Weight: 33 - 53 pounds (15 - 24 kg)
The merle gene causes blind and or deaf pups; breeding merle to solid to stop this occurring is highly encouraged. Koolies can occasionally suffer joint problems due to their extreme athleticism, if they do a lot of jumping/twisting on and off things or after Frisbees and balls they can damage cartilage and ligaments, particularly as they get older. Some can be susceptible to minor allergies of the skin or immune system issues and to chemicals such as round up or other herbicides and in extreme rare cases can suffer seizers that can increase in severity if left untreated and can cause eventually death, this condition occurs in many breeds it is not exclusive just to the Koolie breed, the numbers of recorded cases has been small, and with careful breeding for a balanced Koolie and no focus breeding, putting the value of one ability above another, such as colour, type or traits the Koolie will remain free of genetic disease into the future. Koolies currently have the cleanest DNA genetic diversity in the world.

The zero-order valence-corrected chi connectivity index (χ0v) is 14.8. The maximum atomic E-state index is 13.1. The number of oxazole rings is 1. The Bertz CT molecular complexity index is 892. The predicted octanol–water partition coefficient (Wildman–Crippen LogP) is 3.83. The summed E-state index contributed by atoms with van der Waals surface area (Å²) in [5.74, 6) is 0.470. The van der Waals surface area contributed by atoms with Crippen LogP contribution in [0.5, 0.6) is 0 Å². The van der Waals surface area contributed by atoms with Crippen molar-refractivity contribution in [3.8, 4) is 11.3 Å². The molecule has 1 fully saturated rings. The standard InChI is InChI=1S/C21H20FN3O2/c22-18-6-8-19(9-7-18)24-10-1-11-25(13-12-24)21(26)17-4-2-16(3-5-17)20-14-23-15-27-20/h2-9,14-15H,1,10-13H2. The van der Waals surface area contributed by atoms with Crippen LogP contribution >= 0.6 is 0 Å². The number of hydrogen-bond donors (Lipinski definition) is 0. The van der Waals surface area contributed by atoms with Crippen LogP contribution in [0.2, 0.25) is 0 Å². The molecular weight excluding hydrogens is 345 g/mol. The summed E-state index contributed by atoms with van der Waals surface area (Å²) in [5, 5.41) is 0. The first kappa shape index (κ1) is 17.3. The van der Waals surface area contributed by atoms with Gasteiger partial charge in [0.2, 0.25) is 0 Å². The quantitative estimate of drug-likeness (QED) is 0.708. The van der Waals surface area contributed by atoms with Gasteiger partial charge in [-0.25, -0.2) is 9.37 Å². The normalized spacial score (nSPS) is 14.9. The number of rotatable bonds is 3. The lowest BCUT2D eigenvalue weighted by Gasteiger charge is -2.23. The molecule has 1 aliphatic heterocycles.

The Australian Koolie is not meant for an isolated life. It is moderately active indoors and will do best with at least a large yard and is best suited for people working from home, or able to take their Koolie to work with them, families or couples with someone at home most of the time.
This energetic working dog needs a job, which includes regular exercise to stay in shape, both physically and mentally. Whether that job is on the land working stock, in service helping humans, competing in sports or as your companion it must know it is needed, handlers must through support, guidance, patience, and love work as a partner, encourage and be steady. What you are as a handler your Koolie will reflect as it follows your lead. When not working, like all dogs it needs to be taken on a daily, long walk or jog. While out on the walk the dog must be made to heel beside or behind the person holding the lead, as in a dog's mind the leader leads the way, and that leader needs to be the human. This breed will not be happy lying around the house all day long. This is a dog for which you will have to schedule in some good exercise sessions daily, or have a job for it to do.